Stocks Closing UPDATE1
(Japan Economic Newswire Via Acquire Media NewsEdge) TOKYO, Aug. 29 -- (Kyodo) _ (EDS: ADDING DETAILS, PRICES)
Tokyo stocks rebounded Thursday, after sagging for the previous three sessions, drawing support from a weaker yen and mostly solid Asian shares.
The 225-issue Nikkei Stock Average gained 121.25 points, or 0.91 percent, from Wednesday to 13,459.71. The broader Topix index of all First Section issues on the Tokyo Stock Exchange was up 2.48 points, or 0.22 percent, at 1,116.51.
Gainers were led by mining, glass and oil companies, while decliners included utilities, tire makers and airlines.
After shedding more than 320 points over the past three sessions, traders snapped up shares on dips as technical charts indicated the Nikkei index was close to the "buy zone," brokers said.
"Sentiment was lifted by many firmer stocks in emerging economies in Asia following recent sharp declines in their currencies and equities," said Hiroaki Hiwada, strategist at Toyo Securities Co. "In Thailand for example, stocks gained for the first time in 11 sessions."
Tsutomu Yamada, market analyst at kabu.com Securities Co. said, "Investors were somewhat relieved by the yen's slide and moderate U.S. stock gains, but concerns over tensions in Syria and a possible military strike by U.S.-led forces remained unchanged."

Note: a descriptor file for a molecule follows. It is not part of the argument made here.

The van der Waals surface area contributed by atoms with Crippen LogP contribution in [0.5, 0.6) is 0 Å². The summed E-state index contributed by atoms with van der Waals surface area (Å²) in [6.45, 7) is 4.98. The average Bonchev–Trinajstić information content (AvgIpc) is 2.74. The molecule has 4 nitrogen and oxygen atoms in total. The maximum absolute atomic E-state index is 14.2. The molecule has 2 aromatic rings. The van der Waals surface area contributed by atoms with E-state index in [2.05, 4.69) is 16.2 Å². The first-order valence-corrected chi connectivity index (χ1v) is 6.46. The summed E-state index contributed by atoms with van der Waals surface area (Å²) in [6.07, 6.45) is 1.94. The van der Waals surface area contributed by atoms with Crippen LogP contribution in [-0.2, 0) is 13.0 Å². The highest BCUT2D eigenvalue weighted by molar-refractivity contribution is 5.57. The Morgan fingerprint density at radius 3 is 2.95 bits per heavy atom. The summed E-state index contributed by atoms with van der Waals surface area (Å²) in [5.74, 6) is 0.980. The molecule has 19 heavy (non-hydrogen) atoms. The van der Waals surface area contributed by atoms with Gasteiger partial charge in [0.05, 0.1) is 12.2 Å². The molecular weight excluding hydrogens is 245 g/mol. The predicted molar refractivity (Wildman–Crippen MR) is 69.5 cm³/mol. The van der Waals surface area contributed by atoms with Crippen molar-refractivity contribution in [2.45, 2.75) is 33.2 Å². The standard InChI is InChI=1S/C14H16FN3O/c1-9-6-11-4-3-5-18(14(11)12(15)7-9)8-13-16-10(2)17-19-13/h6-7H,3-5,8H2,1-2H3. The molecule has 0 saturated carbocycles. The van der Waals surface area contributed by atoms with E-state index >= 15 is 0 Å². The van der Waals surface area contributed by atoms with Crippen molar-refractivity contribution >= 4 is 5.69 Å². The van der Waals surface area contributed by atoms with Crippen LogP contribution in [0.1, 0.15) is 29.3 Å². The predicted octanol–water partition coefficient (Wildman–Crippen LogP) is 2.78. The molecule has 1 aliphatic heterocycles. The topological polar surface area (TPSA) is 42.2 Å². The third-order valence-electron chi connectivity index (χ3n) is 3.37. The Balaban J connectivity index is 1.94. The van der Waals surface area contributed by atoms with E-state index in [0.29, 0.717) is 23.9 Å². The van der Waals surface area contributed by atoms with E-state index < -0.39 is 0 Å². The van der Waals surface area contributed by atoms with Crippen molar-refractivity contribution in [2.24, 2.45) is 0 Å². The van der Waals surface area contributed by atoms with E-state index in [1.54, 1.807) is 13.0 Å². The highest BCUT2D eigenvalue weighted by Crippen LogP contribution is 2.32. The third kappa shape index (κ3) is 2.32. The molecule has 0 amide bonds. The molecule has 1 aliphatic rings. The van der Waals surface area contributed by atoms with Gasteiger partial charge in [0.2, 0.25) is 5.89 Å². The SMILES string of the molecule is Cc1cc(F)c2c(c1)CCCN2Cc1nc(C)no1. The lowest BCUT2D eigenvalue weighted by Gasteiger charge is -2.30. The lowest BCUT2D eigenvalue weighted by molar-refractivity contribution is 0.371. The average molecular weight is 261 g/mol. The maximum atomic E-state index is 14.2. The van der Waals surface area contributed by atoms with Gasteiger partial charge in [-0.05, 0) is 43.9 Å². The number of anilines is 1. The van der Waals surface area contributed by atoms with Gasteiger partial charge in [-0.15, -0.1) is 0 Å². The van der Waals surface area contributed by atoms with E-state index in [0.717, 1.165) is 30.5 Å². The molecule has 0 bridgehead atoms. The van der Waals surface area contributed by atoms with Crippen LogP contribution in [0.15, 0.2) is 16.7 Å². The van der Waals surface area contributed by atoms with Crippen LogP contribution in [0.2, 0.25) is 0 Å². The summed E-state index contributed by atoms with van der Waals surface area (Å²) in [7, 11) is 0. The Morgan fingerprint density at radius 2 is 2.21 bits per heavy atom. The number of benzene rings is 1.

"Since we still do not know what kind of intervention it might be, players were cautiously watching developments and refrained from actively buying," he said.
Brokers said stocks failed to aggressively chase higher ground as many market participants adopted a wait-and-see mood ahead of a series of economic gauges to be released in early September, including U.S. nonfarm payrolls data for August and Japan's revised gross domestic product data for the April-June period among others.
Mining and oil companies posted notable gains on the back of a recent surge in oil prices. Inpex shot up 22,500 yen, or 5.2 percent, to 454,500 yen and Japan Petroleum Exploration advanced 200 yen, or 4.7 percent, to 4,495 yen.
Among export-oriented companies that benefitted from the yen's decline, Kyocera climbed 250 yen, or 2.5 percent, to 10,110 yen and Isuzu Motors surged 25 yen, or 4.4 percent, to 596 yen.
Meanwhile, electronics maker Panasonic dropped 18 yen, or 2.0 percent, to 873 yen after the Nikkei business daily reported the company is finalizing plans to pull out of the consumer smartphone business in Japan.
In the utilities sector, Tokyo Electric Power dipped 13 yen, or 2.6 percent, to 497 yen and Kansai Electric Power tumbled 65 yen, or 5.6 percent, to 1,084 yen.
Despite the overall rise in share prices, declining issues outnumbered advancing ones 818 to 769 on the First Section, while 166 remained unchanged.
Trading volume on the main section came to 1,810.12 million shares, down from Wednesday's 1,979.50 million shares.
(c) 2013 Kyodo News International, Inc.
[ Back To Technology News's Homepage ]